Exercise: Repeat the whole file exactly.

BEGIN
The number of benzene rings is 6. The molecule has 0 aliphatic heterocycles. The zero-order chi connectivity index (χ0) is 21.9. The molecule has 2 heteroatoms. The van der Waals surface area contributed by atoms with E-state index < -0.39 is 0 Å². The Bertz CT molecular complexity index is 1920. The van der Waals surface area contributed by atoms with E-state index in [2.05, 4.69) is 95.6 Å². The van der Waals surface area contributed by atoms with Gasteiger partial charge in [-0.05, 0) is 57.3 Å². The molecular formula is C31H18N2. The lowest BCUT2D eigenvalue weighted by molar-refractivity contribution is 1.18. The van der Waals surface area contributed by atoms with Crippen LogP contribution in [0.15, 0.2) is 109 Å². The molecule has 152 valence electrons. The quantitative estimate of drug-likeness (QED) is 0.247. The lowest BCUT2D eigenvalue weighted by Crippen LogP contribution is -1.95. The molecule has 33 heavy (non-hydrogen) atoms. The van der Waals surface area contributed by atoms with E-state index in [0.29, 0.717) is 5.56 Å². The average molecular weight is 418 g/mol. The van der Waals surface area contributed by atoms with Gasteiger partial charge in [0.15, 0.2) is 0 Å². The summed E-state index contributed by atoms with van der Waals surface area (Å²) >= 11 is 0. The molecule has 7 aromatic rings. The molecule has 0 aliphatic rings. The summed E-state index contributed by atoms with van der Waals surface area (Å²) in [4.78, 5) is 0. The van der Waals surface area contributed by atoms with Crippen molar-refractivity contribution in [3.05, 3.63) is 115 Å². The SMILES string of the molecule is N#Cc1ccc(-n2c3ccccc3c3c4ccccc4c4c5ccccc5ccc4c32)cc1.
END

The number of benzene rings is 6. The molecule has 0 aliphatic heterocycles. The zero-order chi connectivity index (χ0) is 21.9. The molecule has 2 heteroatoms. The van der Waals surface area contributed by atoms with E-state index < -0.39 is 0 Å². The Bertz CT molecular complexity index is 1920. The van der Waals surface area contributed by atoms with E-state index in [2.05, 4.69) is 95.6 Å². The van der Waals surface area contributed by atoms with Gasteiger partial charge in [-0.05, 0) is 57.3 Å². The molecular formula is C31H18N2. The lowest BCUT2D eigenvalue weighted by molar-refractivity contribution is 1.18. The van der Waals surface area contributed by atoms with Crippen LogP contribution in [0.15, 0.2) is 109 Å². The molecule has 152 valence electrons. The quantitative estimate of drug-likeness (QED) is 0.247. The lowest BCUT2D eigenvalue weighted by Crippen LogP contribution is -1.95. The molecule has 33 heavy (non-hydrogen) atoms. The van der Waals surface area contributed by atoms with E-state index in [0.29, 0.717) is 5.56 Å². The average molecular weight is 418 g/mol. The van der Waals surface area contributed by atoms with Gasteiger partial charge in [0.15, 0.2) is 0 Å². The summed E-state index contributed by atoms with van der Waals surface area (Å²) >= 11 is 0. The molecule has 7 aromatic rings. The molecule has 0 aliphatic rings. The summed E-state index contributed by atoms with van der Waals surface area (Å²) in [4.78, 5) is 0. The van der Waals surface area contributed by atoms with Crippen molar-refractivity contribution in [3.05, 3.63) is 115 Å². The SMILES string of the molecule is N#Cc1ccc(-n2c3ccccc3c3c4ccccc4c4c5ccccc5ccc4c32)cc1.